• Settings Keep changing:
    Two major possibilities come up as to why a monitor setting would be changed.
    1. You have someone with unauthorized access to your controls. If you think this is the case, take further steps to secure your controls.
    2. Vibrations from the speakers in the machine are moving the knobs. While you could use silicone sealant or some other nonconductive substance to lock the controls in place, this defeats the point of there being controls. Only do this if you’re sure you won’t need to make adjustments for a while.
  • No picture:
    The first thing to check is to make sure all your machine is plugged in or getting power. As simple as this sounds, it’s often the case. From there, check your brightness settings. If that doesn’t work, check the connections on your board. Finally, look for a power input line (wires will either be black/white, or black/green/white) and test for 110 volts with a Digital Multi-Meter. (black probe to black wire, red probe to white wire). If your 110 volts is low, you need to turn it off. If you have at least 110, the problem could be anything from a cold solder joint to bad parts.
Serious problems and solutions
  • Flyback brightness changes screen color - and- Various discoloration on screen (in corners or at random):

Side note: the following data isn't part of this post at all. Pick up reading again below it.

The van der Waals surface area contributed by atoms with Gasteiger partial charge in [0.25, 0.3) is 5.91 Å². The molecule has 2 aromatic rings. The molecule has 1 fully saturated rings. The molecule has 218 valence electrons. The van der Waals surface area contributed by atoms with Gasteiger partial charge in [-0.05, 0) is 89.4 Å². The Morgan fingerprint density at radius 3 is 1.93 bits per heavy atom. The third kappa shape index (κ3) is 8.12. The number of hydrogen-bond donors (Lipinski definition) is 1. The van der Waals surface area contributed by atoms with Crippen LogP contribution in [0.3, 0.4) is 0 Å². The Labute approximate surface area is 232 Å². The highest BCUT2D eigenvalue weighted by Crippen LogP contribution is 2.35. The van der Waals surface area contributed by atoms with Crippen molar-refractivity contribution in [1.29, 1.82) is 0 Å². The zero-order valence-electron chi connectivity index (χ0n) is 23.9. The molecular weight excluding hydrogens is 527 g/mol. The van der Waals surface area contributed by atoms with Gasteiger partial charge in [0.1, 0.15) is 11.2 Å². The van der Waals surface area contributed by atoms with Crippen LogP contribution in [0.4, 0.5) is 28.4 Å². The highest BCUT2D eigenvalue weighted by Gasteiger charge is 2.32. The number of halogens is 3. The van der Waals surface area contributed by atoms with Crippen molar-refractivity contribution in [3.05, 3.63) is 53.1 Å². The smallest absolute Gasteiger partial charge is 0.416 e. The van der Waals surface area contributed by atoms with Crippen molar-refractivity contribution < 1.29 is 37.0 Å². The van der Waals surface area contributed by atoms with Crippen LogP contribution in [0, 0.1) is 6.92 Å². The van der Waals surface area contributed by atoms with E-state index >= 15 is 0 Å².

When one of these two happen, it’s usually a good sign your monitor is on it’s last legs. While you can use the controls introduced before to get your colors as good as you can, these situations call for drastic measures.
    You can start off by Degaussing your monitor. Japanese machines have a button (usually the bottom one) that degausses your monitor. If you have a Korean machine, you’ll need to get a hold of a Degaussing coil (basically a directional magnet.)
    If that fails, you can get an Analyzer/Rejuvenator like this one to test and repair the monitor. The major downside to this is the cost of a Rejuvenator: The particular linked model costs nearly $2000.
    The final steps are to swap your boards with known good ones, or replace your monitor.
  • Monitor controls don't respond:
    Again, check your connections and look for breaks in wires. Otherwise you’ll need to replace your board.
Thanks to
Bob Earl for getting the higher quality pictures of everything but the remote board, and providing input while I made adjustments to a monitor; Game Tech Chris for being a sexy beast, Zaps00 for informing me that rejuvenators do in fact exist, the DDRFreak contributor crew for looking this over, and anyone else I may have forgotten.